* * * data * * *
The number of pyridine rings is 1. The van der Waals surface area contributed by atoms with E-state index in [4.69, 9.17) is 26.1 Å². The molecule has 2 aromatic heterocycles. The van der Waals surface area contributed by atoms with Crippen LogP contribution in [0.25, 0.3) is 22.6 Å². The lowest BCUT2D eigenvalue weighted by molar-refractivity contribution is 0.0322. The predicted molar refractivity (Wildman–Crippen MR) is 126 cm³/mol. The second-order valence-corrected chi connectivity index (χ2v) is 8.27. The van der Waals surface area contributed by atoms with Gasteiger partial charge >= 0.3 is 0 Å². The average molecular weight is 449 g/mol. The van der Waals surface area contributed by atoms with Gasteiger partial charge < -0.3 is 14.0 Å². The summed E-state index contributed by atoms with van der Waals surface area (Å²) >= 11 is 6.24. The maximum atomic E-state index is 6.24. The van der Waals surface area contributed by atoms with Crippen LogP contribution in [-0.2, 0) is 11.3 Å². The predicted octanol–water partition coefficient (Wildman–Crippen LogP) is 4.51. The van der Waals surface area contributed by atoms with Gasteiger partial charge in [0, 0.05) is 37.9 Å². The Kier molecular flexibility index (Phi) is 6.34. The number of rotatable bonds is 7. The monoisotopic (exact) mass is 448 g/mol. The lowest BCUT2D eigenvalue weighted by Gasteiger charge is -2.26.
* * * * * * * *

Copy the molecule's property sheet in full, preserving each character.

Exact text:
The number of pyridine rings is 1. The van der Waals surface area contributed by atoms with E-state index in [4.69, 9.17) is 26.1 Å². The molecule has 2 aromatic heterocycles. The van der Waals surface area contributed by atoms with Crippen LogP contribution in [0.25, 0.3) is 22.6 Å². The lowest BCUT2D eigenvalue weighted by molar-refractivity contribution is 0.0322. The predicted molar refractivity (Wildman–Crippen MR) is 126 cm³/mol. The second-order valence-corrected chi connectivity index (χ2v) is 8.27. The van der Waals surface area contributed by atoms with Gasteiger partial charge >= 0.3 is 0 Å². The average molecular weight is 449 g/mol. The van der Waals surface area contributed by atoms with Gasteiger partial charge < -0.3 is 14.0 Å². The summed E-state index contributed by atoms with van der Waals surface area (Å²) >= 11 is 6.24. The maximum atomic E-state index is 6.24. The van der Waals surface area contributed by atoms with Crippen LogP contribution in [-0.2, 0) is 11.3 Å². The predicted octanol–water partition coefficient (Wildman–Crippen LogP) is 4.51. The van der Waals surface area contributed by atoms with Gasteiger partial charge in [0, 0.05) is 37.9 Å². The Kier molecular flexibility index (Phi) is 6.34. The number of rotatable bonds is 7. The monoisotopic (exact) mass is 448 g/mol. The lowest BCUT2D eigenvalue weighted by Gasteiger charge is -2.26.